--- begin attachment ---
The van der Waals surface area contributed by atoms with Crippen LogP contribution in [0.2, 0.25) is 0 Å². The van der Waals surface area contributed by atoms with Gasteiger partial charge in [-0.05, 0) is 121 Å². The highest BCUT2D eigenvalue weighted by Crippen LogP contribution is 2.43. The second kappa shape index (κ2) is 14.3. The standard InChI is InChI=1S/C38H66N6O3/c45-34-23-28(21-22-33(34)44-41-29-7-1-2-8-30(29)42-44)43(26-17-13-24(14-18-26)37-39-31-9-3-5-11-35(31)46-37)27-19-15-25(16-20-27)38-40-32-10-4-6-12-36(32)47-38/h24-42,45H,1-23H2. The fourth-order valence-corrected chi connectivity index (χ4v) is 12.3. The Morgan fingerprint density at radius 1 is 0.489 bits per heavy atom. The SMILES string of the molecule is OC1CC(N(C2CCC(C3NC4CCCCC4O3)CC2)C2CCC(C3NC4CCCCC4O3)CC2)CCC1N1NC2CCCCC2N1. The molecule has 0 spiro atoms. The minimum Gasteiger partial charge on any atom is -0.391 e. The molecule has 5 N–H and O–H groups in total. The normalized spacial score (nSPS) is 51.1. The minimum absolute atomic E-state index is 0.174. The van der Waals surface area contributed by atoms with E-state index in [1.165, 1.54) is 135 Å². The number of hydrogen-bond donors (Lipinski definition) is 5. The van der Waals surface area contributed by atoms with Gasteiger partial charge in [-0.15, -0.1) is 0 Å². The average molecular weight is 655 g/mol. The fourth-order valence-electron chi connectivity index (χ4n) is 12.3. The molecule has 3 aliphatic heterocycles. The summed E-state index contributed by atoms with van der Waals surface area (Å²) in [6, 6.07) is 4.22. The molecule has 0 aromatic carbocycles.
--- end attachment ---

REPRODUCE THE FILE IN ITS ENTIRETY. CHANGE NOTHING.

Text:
The van der Waals surface area contributed by atoms with Crippen LogP contribution in [0.2, 0.25) is 0 Å². The van der Waals surface area contributed by atoms with Gasteiger partial charge in [-0.05, 0) is 121 Å². The highest BCUT2D eigenvalue weighted by Crippen LogP contribution is 2.43. The second kappa shape index (κ2) is 14.3. The standard InChI is InChI=1S/C38H66N6O3/c45-34-23-28(21-22-33(34)44-41-29-7-1-2-8-30(29)42-44)43(26-17-13-24(14-18-26)37-39-31-9-3-5-11-35(31)46-37)27-19-15-25(16-20-27)38-40-32-10-4-6-12-36(32)47-38/h24-42,45H,1-23H2. The fourth-order valence-corrected chi connectivity index (χ4v) is 12.3. The Morgan fingerprint density at radius 1 is 0.489 bits per heavy atom. The SMILES string of the molecule is OC1CC(N(C2CCC(C3NC4CCCCC4O3)CC2)C2CCC(C3NC4CCCCC4O3)CC2)CCC1N1NC2CCCCC2N1. The molecule has 0 spiro atoms. The minimum Gasteiger partial charge on any atom is -0.391 e. The molecule has 5 N–H and O–H groups in total. The normalized spacial score (nSPS) is 51.1. The minimum absolute atomic E-state index is 0.174. The van der Waals surface area contributed by atoms with E-state index in [1.165, 1.54) is 135 Å². The number of hydrogen-bond donors (Lipinski definition) is 5. The van der Waals surface area contributed by atoms with Gasteiger partial charge in [-0.15, -0.1) is 0 Å². The average molecular weight is 655 g/mol. The fourth-order valence-electron chi connectivity index (χ4n) is 12.3. The molecule has 3 aliphatic heterocycles. The summed E-state index contributed by atoms with van der Waals surface area (Å²) in [6, 6.07) is 4.22. The molecule has 0 aromatic carbocycles.